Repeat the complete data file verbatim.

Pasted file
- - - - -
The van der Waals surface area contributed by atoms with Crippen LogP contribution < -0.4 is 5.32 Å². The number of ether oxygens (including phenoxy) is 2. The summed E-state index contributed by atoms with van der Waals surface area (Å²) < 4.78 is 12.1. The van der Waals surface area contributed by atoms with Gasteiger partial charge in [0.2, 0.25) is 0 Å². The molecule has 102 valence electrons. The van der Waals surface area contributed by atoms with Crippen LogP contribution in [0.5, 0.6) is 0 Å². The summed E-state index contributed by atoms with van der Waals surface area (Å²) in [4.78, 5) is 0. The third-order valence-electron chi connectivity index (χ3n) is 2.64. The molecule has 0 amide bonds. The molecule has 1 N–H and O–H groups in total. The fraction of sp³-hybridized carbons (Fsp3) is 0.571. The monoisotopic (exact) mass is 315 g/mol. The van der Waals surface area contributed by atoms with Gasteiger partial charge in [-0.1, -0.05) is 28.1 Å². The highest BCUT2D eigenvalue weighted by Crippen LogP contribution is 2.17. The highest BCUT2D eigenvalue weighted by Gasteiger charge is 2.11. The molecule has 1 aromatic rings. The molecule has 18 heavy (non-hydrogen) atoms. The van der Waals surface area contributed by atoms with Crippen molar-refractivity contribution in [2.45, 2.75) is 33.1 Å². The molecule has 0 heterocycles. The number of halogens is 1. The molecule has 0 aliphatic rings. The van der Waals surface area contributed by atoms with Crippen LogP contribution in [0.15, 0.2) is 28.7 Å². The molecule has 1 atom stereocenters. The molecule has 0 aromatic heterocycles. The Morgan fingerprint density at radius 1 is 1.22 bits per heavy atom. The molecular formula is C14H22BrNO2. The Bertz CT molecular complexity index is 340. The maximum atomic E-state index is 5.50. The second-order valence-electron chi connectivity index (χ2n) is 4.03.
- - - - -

The van der Waals surface area contributed by atoms with Crippen LogP contribution < -0.4 is 5.32 Å². The number of ether oxygens (including phenoxy) is 2. The summed E-state index contributed by atoms with van der Waals surface area (Å²) < 4.78 is 12.1. The van der Waals surface area contributed by atoms with Gasteiger partial charge in [0.2, 0.25) is 0 Å². The molecule has 102 valence electrons. The van der Waals surface area contributed by atoms with Crippen LogP contribution in [0.5, 0.6) is 0 Å². The summed E-state index contributed by atoms with van der Waals surface area (Å²) in [4.78, 5) is 0. The third-order valence-electron chi connectivity index (χ3n) is 2.64. The molecule has 0 amide bonds. The molecule has 1 N–H and O–H groups in total. The fraction of sp³-hybridized carbons (Fsp3) is 0.571. The monoisotopic (exact) mass is 315 g/mol. The van der Waals surface area contributed by atoms with Gasteiger partial charge in [-0.1, -0.05) is 28.1 Å². The highest BCUT2D eigenvalue weighted by Crippen LogP contribution is 2.17. The highest BCUT2D eigenvalue weighted by Gasteiger charge is 2.11. The molecule has 1 aromatic rings. The molecule has 18 heavy (non-hydrogen) atoms. The van der Waals surface area contributed by atoms with Crippen molar-refractivity contribution in [2.45, 2.75) is 33.1 Å². The molecule has 0 heterocycles. The number of halogens is 1. The molecule has 0 aliphatic rings. The van der Waals surface area contributed by atoms with Crippen LogP contribution in [0.15, 0.2) is 28.7 Å². The molecule has 1 atom stereocenters. The molecule has 0 aromatic heterocycles. The Morgan fingerprint density at radius 1 is 1.22 bits per heavy atom. The molecular formula is C14H22BrNO2. The Bertz CT molecular complexity index is 340. The maximum atomic E-state index is 5.50. The second-order valence-electron chi connectivity index (χ2n) is 4.03.